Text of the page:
The city and its largest taxpayer, Westfield Connecticut Post mall, have struck a deal on its taxes, which will result in the mall paying the city $1.2 million less over the next three years, said Mayor James L. Richetelli Jr.
Westfield appealed its 2007-08 tax assessment. The 1201 Boston Post Road mall was valued by the city to have a full market value of $251 million, but Westfield officials felt the true value was just $151 million.
Assessor Dan Thomas said the mall and the city reached an out-of-court settlement, which is essentially down the middle at $200 million. Sources said if the city had gone to court and lost, then it could have been forced to pay Westfield $2.4 million immediately.
That $2.4 million figure equaled the two years of taxes that they would have had to repay, if the $151 million valuation was upheld. By settling, the city will not have to write the mall a check.
Thomas said over the next three years, Westfield will have a tax credit of $400,000 per year for a total savings of $1.2 million. Westfield pays the city $3.8 million annually in taxes.
Thomas said it’s normal for tax appeals to result in a 10 percent adjustment, and Westfield’s reduction is 11 percent.
“I’m satisfied with the $200 million figure,” Thomas said.
Thomas said since the city has decided to freeze the phase-in of its revaluation over three years, the mall’s assessment is frozen at $125 million.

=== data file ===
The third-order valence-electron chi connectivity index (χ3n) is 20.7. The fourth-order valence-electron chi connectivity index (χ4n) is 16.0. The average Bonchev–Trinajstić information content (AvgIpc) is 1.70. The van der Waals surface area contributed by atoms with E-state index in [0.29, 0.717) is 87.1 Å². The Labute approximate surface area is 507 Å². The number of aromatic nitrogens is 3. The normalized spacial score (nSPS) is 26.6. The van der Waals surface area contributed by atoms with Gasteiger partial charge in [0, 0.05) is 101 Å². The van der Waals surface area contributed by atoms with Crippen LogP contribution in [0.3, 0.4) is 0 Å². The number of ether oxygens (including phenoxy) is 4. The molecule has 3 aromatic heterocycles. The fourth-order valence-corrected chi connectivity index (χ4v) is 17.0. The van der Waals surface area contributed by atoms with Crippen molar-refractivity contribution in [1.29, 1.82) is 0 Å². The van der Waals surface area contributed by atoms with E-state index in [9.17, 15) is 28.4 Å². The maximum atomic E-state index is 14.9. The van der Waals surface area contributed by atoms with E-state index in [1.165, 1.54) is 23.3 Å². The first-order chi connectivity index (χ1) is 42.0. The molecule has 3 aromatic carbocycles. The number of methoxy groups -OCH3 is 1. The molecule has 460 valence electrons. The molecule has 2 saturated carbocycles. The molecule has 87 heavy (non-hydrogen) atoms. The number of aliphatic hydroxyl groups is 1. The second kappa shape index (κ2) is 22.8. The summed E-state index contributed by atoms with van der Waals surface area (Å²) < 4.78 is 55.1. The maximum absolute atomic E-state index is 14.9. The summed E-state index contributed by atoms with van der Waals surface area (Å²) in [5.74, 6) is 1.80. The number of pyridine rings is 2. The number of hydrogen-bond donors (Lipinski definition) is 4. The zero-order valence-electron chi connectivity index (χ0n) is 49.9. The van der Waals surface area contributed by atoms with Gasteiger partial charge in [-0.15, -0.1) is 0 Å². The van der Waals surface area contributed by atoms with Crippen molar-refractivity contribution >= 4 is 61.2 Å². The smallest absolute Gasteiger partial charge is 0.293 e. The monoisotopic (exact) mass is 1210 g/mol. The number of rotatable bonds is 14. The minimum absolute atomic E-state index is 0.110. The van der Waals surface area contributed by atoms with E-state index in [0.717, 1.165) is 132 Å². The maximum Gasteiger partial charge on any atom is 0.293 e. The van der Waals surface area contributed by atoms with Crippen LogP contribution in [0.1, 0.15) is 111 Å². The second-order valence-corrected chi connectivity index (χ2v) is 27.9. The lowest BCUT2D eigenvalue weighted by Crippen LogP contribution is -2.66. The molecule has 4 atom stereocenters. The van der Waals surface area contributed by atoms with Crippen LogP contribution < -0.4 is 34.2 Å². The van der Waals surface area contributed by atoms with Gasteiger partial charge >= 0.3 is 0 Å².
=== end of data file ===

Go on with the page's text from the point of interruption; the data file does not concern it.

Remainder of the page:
Richetelli said the tax agreement with Westfield was important to both the mall and the city’s long-term economic future.
“Westfield is our largest taxpayer. It’s vitally important to the community that the mall and retail remain viable,” Richetelli said. “The settlement is fair to both sides. It’s a good compromise.”
Richetelli stressed Westfield did not receive a special deal because it’s the city’s largest taxpayer.
“This avoids a very costly and drawn-out litigation,” Richetelli said. “This protects and enhances the viability of the mall to attract good tenants.”
Richetelli said Westfield’s tax credit will not hurt next year’s budget because the spending plan, which was approved in May, took into effect the $400,000 tax reduction.
By Brian McCready, Milford Bureau Chief
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